According to the Merriam-Webster dictionary, a speculator is:
a person who thinks or guesses especially in an idle or casual way about something that is unknown or uncertain
a person who makes a relatively risky investment in something (such as stocks or real estate) in the hope of making a large short-term profit from market fluctuations
But how does this differentiate an investor from a speculator? After all, an investor is also speculating. He is also making a guess or an estimate of the value of a particular stock/company. But if you were to look closely, a keyword is missing. While an investor is also making a guess, his guess is an educated one.
An investor arrives at an estimated value after conducting his independent fundamental research. Unlike a speculator, he does not base his entire decision on hearsay, but on research instead.
Speculating is vastly different from investing
Speculating is a lot like betting or gambling. As a speculator, you are hoping to make a quick buck based entirely on luck. Without any understanding or background research, you are betting that something will work in your favour. Which, truth be told does work sometimes. But relying purely on luck can be risky as the rules of a gambling house apply here as well; in the end, the house always wins whereas the investor loses.
History also tells us that trying to make a quick buck over the short-term, by buying and selling frequently never works, especially when you are looking to create wealth over the long-term.
Investing, on the other hand, is different. According to the dictionary investing means:
to commit (money) in order to earn a financial return
Notice how they used the word 'commit'. It implies that you are buying something for the long haul. It is a lot like buying a house. You don't just buy one simply because someone suggested it or base your decision on rumours and tips. You conduct thorough research, study all aspects, understand all prospects and buy it for the long haul.
So, investing is all about taking on calculated risks. It involves understanding a line of business, its prospects and giving it time to grow.
Investing in stocks
‘’If you don’t study any companies, you have the same success buying stocks as you do in a poker game if you bet without looking at your cards.’’
Pros and cons
Higher probability of normalised profit/returns
Lower probability of losing the entire capital
Lower probability of supernormal returns over the short-term
Investors have to be very patient.
Unlike speculators, investors make an educated guess. Their assumptions, on the rise or fall in the value of an investment, are based on fundamental research. This research can help reduce the risk that comes with investing. And while it cannot eliminate the probability of a loss, it certainly minimizes it.
So, unlike a speculator, there is a good chance that an investor will not lose his entire capital. Besides, he will also have a fair idea of the kind of return he is likely to generate from his investment.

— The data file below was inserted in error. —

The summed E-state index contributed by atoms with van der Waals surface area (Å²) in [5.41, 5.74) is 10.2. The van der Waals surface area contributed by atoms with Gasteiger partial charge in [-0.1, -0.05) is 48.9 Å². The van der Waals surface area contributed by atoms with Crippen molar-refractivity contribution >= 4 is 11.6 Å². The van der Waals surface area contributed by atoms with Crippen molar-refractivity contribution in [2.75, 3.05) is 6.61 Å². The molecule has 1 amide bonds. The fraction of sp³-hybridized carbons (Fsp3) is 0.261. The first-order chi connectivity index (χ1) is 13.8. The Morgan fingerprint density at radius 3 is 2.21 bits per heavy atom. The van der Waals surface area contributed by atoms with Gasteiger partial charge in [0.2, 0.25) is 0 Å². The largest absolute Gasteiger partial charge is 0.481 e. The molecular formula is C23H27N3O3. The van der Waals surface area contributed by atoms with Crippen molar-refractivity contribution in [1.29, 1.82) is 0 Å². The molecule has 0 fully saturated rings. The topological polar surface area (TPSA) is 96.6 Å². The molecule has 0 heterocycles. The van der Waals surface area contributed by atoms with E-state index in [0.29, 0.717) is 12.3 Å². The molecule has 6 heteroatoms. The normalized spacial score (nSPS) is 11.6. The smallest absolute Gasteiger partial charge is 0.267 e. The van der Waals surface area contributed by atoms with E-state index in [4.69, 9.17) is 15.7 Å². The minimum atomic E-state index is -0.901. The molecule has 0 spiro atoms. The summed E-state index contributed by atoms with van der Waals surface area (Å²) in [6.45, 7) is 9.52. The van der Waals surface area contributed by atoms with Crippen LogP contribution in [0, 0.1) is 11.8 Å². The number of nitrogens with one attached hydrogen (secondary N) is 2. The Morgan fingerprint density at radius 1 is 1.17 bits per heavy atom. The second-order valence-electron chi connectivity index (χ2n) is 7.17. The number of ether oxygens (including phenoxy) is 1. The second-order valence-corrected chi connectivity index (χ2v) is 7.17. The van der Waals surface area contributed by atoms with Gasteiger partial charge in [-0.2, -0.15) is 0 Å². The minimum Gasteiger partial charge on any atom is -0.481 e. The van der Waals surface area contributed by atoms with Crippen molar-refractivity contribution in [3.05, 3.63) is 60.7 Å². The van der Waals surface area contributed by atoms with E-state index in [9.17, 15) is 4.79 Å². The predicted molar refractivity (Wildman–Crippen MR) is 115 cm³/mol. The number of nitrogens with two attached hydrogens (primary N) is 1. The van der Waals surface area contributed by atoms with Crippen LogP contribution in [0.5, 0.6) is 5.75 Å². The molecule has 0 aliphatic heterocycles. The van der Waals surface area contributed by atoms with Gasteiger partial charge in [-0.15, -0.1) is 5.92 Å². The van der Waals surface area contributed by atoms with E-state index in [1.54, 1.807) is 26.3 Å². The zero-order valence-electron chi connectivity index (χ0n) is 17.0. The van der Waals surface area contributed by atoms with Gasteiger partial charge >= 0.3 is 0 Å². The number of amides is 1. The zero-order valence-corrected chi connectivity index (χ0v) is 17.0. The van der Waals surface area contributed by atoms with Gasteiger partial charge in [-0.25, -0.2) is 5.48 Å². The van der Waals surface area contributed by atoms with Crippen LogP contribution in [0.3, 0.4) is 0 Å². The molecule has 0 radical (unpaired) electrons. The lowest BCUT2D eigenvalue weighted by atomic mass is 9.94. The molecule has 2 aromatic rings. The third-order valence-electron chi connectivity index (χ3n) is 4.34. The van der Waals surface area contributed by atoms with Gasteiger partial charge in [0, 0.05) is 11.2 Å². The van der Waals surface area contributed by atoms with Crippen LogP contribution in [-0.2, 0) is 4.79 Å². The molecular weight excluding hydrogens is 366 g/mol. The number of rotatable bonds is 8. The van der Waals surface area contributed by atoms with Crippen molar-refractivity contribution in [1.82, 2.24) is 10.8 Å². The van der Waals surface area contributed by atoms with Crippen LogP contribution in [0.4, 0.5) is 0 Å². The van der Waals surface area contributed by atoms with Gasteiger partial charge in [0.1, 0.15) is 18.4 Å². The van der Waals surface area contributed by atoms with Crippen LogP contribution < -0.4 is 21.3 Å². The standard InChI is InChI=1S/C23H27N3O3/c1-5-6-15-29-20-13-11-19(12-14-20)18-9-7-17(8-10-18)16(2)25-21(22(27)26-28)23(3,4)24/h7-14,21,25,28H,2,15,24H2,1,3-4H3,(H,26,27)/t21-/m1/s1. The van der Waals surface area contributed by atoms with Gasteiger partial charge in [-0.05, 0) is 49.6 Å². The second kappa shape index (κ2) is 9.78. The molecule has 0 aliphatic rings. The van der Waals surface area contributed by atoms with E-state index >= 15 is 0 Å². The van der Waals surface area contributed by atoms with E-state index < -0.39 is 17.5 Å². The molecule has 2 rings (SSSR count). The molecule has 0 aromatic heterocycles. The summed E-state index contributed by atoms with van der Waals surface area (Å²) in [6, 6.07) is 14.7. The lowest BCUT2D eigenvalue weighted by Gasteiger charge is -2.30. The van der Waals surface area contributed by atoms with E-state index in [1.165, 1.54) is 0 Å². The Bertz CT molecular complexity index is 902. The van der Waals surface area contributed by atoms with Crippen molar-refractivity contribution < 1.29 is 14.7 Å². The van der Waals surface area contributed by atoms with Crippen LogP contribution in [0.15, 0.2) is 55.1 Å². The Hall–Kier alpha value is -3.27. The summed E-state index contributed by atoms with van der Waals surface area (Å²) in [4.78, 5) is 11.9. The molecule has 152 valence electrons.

But, while investing comes with a higher degree of certainty, it also takes a fair amount of time to generate results. It makes patience one of the most important virtues of an investor. It is also perhaps, the only downside to investing.
Lower probability of profit
Higher probability of substantial loss
Higher probability of supernormal returns over the short-term
Speculators can make supernormal returns over a short period. But, much like gambling, there is no certainty or even clarity of an abnormal loss or profit. Besides, speculators face a high probability of losing their entire capital in a wrong bet. Mainly as speculation is making an assumption made on shaky grounds.
A few months ago, when the fate of Yes Bank was hanging in the balance, several speculators flocked over to make a quick buck. They were effectively betting on the future of the bank; if it would be merged or find a new investor etc.
Unfortunately, it did not pan out well, and the stock price tanked. But if the bank had managed to find a new owner at a good price, the speculators would have made supernormal returns in no time.
Speculators have a high appetite for risk and are often in a do or die situation. The downside to speculation is a high level of uncertainty and a real risk of substantial loss. So if you are looking to speculate, ensure that you have a large appetite for risk.
As risky as speculating is, interestingly, it can help investors.
Even a handful of risky speculative investments in an otherwise safe portfolio can boost overall returns.
Investments that are highly speculative can indeed hold a place in some investors’ portfolios, but it should purely be a function of their risk tolerance and goals. Depending on how much volatility you can comfortably withstand, it is prudent to adjust your portfolio accordingly when it comes to speculative investments.
In most cases, it is clear that you are either investing or speculating. But sometimes you can classify an investment as either. A classic example is the risky small-cap space. But not all small-caps are speculative as some do have predictable earnings and enjoy a competitive advantage. And so, if you invest in such companies at a discount to the fair price, you are effectively not speculating. Eventually, no matter what you choose, investing or speculating, ensure that it matches your risk appetite and your long-term goals.